Website highlights swine waste management
By Marg Land
June 10, 2008, Urbana, Ill. –
Researchers from Illinois have launched a new website to share
practical methods for handling swine waste.
June 10, 2008, Urbana, Ill. – Many of us enjoy a fresh country ham and a pork chop dinner. But, few of us relish the odor and waste that comes with swine production. In an effort to help producers and their neighbors live in harmony, researchers from Illinois State University, University of Illinois and Illinois State Water and Geological Surveys studied practical methods to handle the waste.
Information about these methods can be found on the new website Swine Waste: Economical and Environmental Treatment Alternatives (SWEETA).
Paul Walker, professor in animal sciences at Illinois State University and coordinator of the Livestock and Urban Waste management team, lead the project that included slurry separation, composting of solids, and applying waste liquids onto crop fields.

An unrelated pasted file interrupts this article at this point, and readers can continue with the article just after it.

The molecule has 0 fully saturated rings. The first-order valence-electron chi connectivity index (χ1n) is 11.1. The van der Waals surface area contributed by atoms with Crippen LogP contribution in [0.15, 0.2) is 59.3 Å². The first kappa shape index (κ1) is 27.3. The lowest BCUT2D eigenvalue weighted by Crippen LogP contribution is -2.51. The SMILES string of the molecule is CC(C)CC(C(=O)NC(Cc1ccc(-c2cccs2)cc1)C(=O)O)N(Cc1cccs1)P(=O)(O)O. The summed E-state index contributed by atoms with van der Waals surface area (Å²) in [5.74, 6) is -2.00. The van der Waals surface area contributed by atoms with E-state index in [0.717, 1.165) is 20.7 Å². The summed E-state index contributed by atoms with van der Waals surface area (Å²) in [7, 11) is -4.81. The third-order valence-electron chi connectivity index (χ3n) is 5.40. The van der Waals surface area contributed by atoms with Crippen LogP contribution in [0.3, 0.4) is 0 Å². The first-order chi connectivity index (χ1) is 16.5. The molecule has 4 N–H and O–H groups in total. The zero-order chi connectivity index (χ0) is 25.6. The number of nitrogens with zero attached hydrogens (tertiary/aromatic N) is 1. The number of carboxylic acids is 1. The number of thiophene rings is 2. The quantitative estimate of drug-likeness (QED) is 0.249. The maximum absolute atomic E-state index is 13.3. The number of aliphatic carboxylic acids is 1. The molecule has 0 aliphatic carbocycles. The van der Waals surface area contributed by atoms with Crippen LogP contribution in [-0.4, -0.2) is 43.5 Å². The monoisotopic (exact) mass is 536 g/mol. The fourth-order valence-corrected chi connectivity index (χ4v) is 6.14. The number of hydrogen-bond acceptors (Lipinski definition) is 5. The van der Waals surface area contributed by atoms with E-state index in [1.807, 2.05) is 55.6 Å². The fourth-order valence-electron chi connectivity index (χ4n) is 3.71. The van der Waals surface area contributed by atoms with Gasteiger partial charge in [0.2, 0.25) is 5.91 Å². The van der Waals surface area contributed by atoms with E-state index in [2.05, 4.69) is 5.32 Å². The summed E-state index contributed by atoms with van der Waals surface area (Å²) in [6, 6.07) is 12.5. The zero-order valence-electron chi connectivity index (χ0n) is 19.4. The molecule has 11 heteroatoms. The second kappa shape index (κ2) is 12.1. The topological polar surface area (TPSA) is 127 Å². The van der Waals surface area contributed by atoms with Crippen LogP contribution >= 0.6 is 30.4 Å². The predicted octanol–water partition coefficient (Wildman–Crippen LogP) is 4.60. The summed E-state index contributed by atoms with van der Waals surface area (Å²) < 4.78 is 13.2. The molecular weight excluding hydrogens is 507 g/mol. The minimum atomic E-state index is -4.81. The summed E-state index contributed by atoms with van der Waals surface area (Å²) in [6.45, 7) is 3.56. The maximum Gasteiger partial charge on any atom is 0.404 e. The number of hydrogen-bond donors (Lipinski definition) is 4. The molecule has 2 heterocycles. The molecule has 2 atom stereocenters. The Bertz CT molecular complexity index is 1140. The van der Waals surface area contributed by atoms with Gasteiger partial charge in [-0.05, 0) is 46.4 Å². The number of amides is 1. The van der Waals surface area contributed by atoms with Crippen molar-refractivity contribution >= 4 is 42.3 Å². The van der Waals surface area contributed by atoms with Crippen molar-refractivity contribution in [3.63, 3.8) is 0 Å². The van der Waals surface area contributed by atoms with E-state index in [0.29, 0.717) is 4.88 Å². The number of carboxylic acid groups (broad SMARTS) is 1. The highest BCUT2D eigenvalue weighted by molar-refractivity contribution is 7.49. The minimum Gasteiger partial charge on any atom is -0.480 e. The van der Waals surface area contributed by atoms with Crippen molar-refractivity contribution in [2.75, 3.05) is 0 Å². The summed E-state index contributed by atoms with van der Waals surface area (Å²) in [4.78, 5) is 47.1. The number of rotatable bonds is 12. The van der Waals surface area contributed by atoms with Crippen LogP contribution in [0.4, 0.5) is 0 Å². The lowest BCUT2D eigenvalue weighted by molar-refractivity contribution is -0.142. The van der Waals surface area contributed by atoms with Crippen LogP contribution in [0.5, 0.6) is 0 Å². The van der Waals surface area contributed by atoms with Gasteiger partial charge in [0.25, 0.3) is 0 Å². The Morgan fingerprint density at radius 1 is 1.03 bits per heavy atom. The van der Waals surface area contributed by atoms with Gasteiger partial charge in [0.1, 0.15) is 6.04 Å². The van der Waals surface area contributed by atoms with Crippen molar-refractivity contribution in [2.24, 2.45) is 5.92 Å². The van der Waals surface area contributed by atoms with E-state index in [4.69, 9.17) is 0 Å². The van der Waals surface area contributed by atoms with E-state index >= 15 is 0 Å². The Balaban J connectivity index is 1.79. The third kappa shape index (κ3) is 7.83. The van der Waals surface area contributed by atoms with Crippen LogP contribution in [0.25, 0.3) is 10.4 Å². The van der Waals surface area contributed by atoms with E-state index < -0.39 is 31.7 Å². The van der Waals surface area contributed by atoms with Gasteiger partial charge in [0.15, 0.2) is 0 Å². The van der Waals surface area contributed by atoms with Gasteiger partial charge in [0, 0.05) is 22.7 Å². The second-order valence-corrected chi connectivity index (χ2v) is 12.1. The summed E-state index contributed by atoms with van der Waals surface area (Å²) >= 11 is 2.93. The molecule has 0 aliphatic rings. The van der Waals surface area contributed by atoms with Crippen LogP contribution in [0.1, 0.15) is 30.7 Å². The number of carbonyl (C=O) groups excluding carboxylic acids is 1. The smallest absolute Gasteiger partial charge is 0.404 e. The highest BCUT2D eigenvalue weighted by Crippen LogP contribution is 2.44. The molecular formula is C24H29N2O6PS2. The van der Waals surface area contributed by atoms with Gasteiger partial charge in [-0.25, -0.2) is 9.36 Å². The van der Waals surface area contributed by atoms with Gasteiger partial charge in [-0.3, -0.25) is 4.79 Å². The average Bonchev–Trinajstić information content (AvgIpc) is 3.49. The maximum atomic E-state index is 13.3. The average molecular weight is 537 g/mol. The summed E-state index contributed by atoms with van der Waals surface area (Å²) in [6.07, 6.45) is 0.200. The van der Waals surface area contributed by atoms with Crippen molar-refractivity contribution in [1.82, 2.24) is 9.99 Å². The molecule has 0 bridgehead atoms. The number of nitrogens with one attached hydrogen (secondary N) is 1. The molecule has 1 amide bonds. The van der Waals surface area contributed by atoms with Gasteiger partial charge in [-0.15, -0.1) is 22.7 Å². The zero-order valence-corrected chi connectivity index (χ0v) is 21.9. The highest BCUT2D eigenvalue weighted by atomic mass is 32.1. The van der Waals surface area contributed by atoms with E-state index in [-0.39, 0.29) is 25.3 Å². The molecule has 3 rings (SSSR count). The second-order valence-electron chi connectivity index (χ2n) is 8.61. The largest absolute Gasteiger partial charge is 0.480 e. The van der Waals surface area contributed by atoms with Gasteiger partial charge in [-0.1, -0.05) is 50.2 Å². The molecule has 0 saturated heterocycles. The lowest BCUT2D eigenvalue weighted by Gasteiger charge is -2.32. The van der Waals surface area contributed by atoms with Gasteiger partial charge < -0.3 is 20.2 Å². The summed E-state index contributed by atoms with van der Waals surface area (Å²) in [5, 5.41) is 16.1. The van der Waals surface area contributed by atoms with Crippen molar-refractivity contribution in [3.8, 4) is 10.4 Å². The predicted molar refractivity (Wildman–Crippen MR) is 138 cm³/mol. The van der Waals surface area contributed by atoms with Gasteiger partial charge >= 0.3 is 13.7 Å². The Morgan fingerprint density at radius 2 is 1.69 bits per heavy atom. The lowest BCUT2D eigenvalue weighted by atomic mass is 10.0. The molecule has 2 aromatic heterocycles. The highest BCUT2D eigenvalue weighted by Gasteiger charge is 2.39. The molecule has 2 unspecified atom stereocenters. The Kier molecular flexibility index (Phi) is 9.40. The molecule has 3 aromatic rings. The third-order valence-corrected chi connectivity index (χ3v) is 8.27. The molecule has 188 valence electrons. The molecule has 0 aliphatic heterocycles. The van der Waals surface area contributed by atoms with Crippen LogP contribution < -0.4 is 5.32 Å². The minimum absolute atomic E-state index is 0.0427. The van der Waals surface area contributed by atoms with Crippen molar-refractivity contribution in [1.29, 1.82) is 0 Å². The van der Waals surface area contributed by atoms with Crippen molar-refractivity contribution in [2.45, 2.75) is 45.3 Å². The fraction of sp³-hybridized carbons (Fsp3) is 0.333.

“Separation of municipal waste water into its solid and liquid components is a technology that has been used by municipal sanitation departments for decades,” explains Walker. “This technology has been adapted to economically separate liquid swine manure into its biosolid and liquid fractions.”
Walker says this systems approach allows the biosolids fraction to be composted for ultimate use as either an on-farm or off-farm soil amendment, while producing a liquid fraction with low odor, low solids and low phosphorus concentrations that can be irrigated as a nitrogen fertilizer for row crops.
“These waste handling methods are economical for livestock and grain farmers, and they are environmentally acceptable for the public,” adds Duane Friend, University of Illinois Extension natural resources educator.
The SWEETA website includes economic comparisons of using inorganic fertilizer, raw slurry and compost as a soil amendment for corn production, based on actual costs and nutrient analyses. Information regarding Illinois EPA permitting, local site approval and on-farm exemptions is also included. The website even includes information on composting horse bedding and manure.